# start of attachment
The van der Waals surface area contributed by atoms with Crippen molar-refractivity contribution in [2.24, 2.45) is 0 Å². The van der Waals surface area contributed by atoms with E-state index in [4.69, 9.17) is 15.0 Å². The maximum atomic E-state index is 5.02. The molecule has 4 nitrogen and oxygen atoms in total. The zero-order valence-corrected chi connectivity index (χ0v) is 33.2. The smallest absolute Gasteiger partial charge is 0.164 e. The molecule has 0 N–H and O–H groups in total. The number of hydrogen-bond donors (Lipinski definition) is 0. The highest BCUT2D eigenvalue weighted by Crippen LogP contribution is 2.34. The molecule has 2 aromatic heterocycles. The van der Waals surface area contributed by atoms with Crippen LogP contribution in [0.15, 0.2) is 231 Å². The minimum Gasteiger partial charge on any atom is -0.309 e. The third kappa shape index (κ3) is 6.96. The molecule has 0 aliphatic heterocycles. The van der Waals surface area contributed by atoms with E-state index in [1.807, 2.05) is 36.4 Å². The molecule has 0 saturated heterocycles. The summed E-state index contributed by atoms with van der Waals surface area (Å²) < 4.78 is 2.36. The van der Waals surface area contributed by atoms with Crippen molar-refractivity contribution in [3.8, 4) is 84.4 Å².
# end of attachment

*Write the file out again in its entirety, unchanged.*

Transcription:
The van der Waals surface area contributed by atoms with Crippen molar-refractivity contribution in [2.24, 2.45) is 0 Å². The van der Waals surface area contributed by atoms with E-state index in [4.69, 9.17) is 15.0 Å². The maximum atomic E-state index is 5.02. The molecule has 4 nitrogen and oxygen atoms in total. The zero-order valence-corrected chi connectivity index (χ0v) is 33.2. The smallest absolute Gasteiger partial charge is 0.164 e. The molecule has 0 N–H and O–H groups in total. The number of hydrogen-bond donors (Lipinski definition) is 0. The highest BCUT2D eigenvalue weighted by Crippen LogP contribution is 2.34. The molecule has 2 aromatic heterocycles. The van der Waals surface area contributed by atoms with Crippen LogP contribution in [0.15, 0.2) is 231 Å². The minimum Gasteiger partial charge on any atom is -0.309 e. The third kappa shape index (κ3) is 6.96. The molecule has 0 aliphatic heterocycles. The van der Waals surface area contributed by atoms with E-state index in [1.807, 2.05) is 36.4 Å². The molecule has 0 saturated heterocycles. The summed E-state index contributed by atoms with van der Waals surface area (Å²) < 4.78 is 2.36. The van der Waals surface area contributed by atoms with Crippen molar-refractivity contribution in [3.8, 4) is 84.4 Å².